Thursday, July 10, 2014

Picaroons' Brewer's Bash

Last year, we headed out with a rig full of beer and a few empty kegs to return to the mainland. This year, I return with a toddler (it must have been some bash last year).

I haven't been to too many beer fests over the years (five or six, maybe), but last year's Brewer's Bash stands out as the best one. Why? Well I'll give you a few reasons:
  • It's twelve hours long, and you can come and go as you please.
  • It's only Canadian beer, and includes beer from every province and one territory.
  • Last year, there was something like 60 breweries and 300+ beers. This year, I counted 64 brewers, and most likely more offerings (don't know how many yet, as there's no pre-bash list this year). 
  • The breweries don't cheap out - in more than one way, but the one I want to emphasize is that they don't just serve their most mainstream / cheapest stuff. There was (and will be this year) some rarer and more expensive stuff to try out. 
  • Fredericton's got free WiFi downtown (why doesn't everywhere?!).
  • It's a great crowd, complete with interesting people - like the balding guy with the long hair, goatee, lab coat, and glittery ball that he kept rolling in one hand while drinking with the other all day. Don't believe me? Check the picture. 
  • Nearby eats. King Street Ale House, The Snooty Fox (which provided me with some kind of spring roll-like bacon cheeseburger fried things late that night - just the right thing), that sushi place kitty corner to Officer's Square... all good options. 
  • The price. $25 for eight samples, plus the musical entertainment later. Last year was a personal fave of mine, the Skydiggers, with Deep Dark Woods. This year, it's Zeus (another big fave of mine) with a couple of soulful backing acts, Cydni Cain and the Chronos Band, the latter of which sounds like one tight bunch with some serious groove.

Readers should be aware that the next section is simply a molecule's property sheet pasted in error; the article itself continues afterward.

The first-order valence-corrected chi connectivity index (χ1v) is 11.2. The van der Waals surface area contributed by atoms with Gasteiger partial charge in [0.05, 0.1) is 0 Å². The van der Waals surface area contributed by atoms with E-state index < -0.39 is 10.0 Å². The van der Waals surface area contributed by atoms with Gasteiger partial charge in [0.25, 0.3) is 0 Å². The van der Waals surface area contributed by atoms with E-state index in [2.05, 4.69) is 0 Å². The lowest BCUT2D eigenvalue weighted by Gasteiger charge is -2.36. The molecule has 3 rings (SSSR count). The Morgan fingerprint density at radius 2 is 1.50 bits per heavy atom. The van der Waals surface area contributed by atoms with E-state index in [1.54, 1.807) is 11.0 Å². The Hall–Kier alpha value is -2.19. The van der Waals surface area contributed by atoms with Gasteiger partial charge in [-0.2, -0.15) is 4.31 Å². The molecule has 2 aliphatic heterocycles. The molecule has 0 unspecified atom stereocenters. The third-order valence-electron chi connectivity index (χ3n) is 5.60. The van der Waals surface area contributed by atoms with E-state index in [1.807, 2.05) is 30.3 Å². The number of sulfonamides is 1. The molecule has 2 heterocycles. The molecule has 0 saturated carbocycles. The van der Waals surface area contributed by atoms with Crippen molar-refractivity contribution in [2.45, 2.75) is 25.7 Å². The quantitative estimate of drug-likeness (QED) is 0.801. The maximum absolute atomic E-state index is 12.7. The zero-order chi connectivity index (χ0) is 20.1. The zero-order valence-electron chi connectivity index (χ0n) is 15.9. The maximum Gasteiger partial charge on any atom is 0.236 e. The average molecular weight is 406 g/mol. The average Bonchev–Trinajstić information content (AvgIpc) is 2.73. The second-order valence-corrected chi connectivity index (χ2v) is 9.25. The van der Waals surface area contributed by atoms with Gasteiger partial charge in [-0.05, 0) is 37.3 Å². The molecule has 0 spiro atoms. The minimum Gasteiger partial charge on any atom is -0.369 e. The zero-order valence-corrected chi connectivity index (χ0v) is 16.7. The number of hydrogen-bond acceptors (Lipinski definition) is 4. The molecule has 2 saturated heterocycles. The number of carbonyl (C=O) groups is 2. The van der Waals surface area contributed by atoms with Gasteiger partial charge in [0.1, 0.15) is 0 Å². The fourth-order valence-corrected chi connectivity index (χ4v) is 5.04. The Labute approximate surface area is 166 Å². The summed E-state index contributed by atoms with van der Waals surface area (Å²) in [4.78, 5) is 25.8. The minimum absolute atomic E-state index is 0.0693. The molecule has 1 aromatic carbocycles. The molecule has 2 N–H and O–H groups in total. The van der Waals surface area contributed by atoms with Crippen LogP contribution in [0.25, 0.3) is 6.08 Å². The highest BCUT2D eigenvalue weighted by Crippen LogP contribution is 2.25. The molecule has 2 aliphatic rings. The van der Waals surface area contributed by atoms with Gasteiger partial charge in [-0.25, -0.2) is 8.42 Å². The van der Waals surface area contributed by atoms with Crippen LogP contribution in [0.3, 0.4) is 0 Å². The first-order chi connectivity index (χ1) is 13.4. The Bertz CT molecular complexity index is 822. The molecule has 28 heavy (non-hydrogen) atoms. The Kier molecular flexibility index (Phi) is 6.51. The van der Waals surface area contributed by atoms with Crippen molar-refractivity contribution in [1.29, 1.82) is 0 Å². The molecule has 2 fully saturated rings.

• So much variety to imbibe, for everyone from the new-to-beer person to the beer snob/geek. 
  • It never felt crowded. Lineups were never that long - mind you, there are 50% more people there this year... but I think it should still end up comfortable. 

Don't have a ticket for this Saturday's Bash? don't despair. They are still looking for volunteers for four hours of work (leaving you up to eight hours of drinking). Check out their page for more.




Monday, July 7, 2014

Palomar Ale

Buying Mill Street's variety packs is kind of like gambling - I know there is a great chance of disappointment, but I can't help myself. I have never had a flawed Mill Street beer, but they definitely have a few brews that are weak - at least to me, anyway (I'm looking at you, Stock Ale). Don't hate me, it's just my own personal truth. That being said, they also have some good beer, too.

This one is in the middle. On paper, it sounds like an interesting beer - chipotle and lime, in an American red / amber ale.

Well, the chipotle does come through, and is light enough that it won't offend anyone. It's a little smokey, and has the slightest heat at the back of the throat. There's a little zip to it, too but I almost can't tell if it's from the lime or the hops, as there's no easy-to-differentiate lime flavour to it. I think it's there... lightly... but it's not strong, for sure.

What will the next seasonal variety pack hold? Well, I'm sure it'll have a few that are interesting-sounding, and at least a couple that are good, and probably a couple that aren't. The sixer's never a total bust, but it's never a total win, either.

Monday, June 23, 2014

Steam Whistle Now On PEI Shelves

If you haven't been to the LCC stores in the last week, you may have missed noticing that six-packs of Steamwhistle have made their Eastern-Canadian debut in our little province. Why PEI first? Perhaps a section of the brewery's media release will shed some light on that:
"A Gold Medal winner in 2012’s Canadian Brewing Awards, this GMO-free Pilsner offers a balance of malty sweetness and hoppy bitterness that refreshes the palate and quenches thirst. In 2013, Steam Whistle was voted by CityBites (a Toronto based publication) as the best beer to be paired with lobster (see page 26-27). It was the lager’s ability to accentuate the sweetness of the crustacean and the lobster’s ability to bring out the malt of the beer that earned the Pilsner its title."